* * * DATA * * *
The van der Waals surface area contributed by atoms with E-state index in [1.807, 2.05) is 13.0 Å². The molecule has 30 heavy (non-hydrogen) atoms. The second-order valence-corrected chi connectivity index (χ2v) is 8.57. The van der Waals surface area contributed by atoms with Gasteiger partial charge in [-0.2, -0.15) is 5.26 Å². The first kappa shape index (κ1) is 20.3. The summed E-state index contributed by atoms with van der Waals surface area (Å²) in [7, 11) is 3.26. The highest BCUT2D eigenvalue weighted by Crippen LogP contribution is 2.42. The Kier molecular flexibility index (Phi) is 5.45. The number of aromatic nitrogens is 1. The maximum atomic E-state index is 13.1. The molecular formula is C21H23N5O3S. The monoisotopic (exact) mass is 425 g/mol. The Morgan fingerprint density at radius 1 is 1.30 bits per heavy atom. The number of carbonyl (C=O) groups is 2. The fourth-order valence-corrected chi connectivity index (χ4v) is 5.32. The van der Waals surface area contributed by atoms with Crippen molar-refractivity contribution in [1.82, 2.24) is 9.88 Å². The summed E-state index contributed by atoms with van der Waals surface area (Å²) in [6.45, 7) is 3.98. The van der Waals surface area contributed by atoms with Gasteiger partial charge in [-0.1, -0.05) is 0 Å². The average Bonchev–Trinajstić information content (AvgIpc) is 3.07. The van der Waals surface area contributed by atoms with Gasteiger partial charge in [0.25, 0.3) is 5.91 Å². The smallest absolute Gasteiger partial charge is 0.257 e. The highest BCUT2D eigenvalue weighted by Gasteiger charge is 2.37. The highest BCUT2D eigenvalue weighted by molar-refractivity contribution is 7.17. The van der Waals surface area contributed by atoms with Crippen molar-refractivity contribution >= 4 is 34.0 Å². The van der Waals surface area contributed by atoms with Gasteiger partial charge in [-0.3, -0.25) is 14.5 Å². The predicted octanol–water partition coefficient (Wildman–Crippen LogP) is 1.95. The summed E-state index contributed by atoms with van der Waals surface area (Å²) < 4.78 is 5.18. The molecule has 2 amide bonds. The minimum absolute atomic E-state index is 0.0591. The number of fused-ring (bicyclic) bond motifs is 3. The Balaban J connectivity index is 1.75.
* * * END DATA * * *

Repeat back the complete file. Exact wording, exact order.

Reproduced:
The van der Waals surface area contributed by atoms with E-state index in [1.807, 2.05) is 13.0 Å². The molecule has 30 heavy (non-hydrogen) atoms. The second-order valence-corrected chi connectivity index (χ2v) is 8.57. The van der Waals surface area contributed by atoms with Gasteiger partial charge in [-0.2, -0.15) is 5.26 Å². The first kappa shape index (κ1) is 20.3. The summed E-state index contributed by atoms with van der Waals surface area (Å²) in [7, 11) is 3.26. The highest BCUT2D eigenvalue weighted by Crippen LogP contribution is 2.42. The Kier molecular flexibility index (Phi) is 5.45. The number of aromatic nitrogens is 1. The maximum atomic E-state index is 13.1. The molecular formula is C21H23N5O3S. The monoisotopic (exact) mass is 425 g/mol. The Morgan fingerprint density at radius 1 is 1.30 bits per heavy atom. The number of carbonyl (C=O) groups is 2. The fourth-order valence-corrected chi connectivity index (χ4v) is 5.32. The van der Waals surface area contributed by atoms with Crippen molar-refractivity contribution in [1.82, 2.24) is 9.88 Å². The summed E-state index contributed by atoms with van der Waals surface area (Å²) in [6.45, 7) is 3.98. The van der Waals surface area contributed by atoms with Gasteiger partial charge in [-0.1, -0.05) is 0 Å². The average Bonchev–Trinajstić information content (AvgIpc) is 3.07. The van der Waals surface area contributed by atoms with Gasteiger partial charge in [0.25, 0.3) is 5.91 Å². The smallest absolute Gasteiger partial charge is 0.257 e. The highest BCUT2D eigenvalue weighted by Gasteiger charge is 2.37. The highest BCUT2D eigenvalue weighted by molar-refractivity contribution is 7.17. The van der Waals surface area contributed by atoms with Crippen molar-refractivity contribution >= 4 is 34.0 Å². The van der Waals surface area contributed by atoms with Gasteiger partial charge in [-0.3, -0.25) is 14.5 Å². The predicted octanol–water partition coefficient (Wildman–Crippen LogP) is 1.95. The summed E-state index contributed by atoms with van der Waals surface area (Å²) < 4.78 is 5.18. The molecule has 2 amide bonds. The minimum absolute atomic E-state index is 0.0591. The number of fused-ring (bicyclic) bond motifs is 3. The Balaban J connectivity index is 1.75.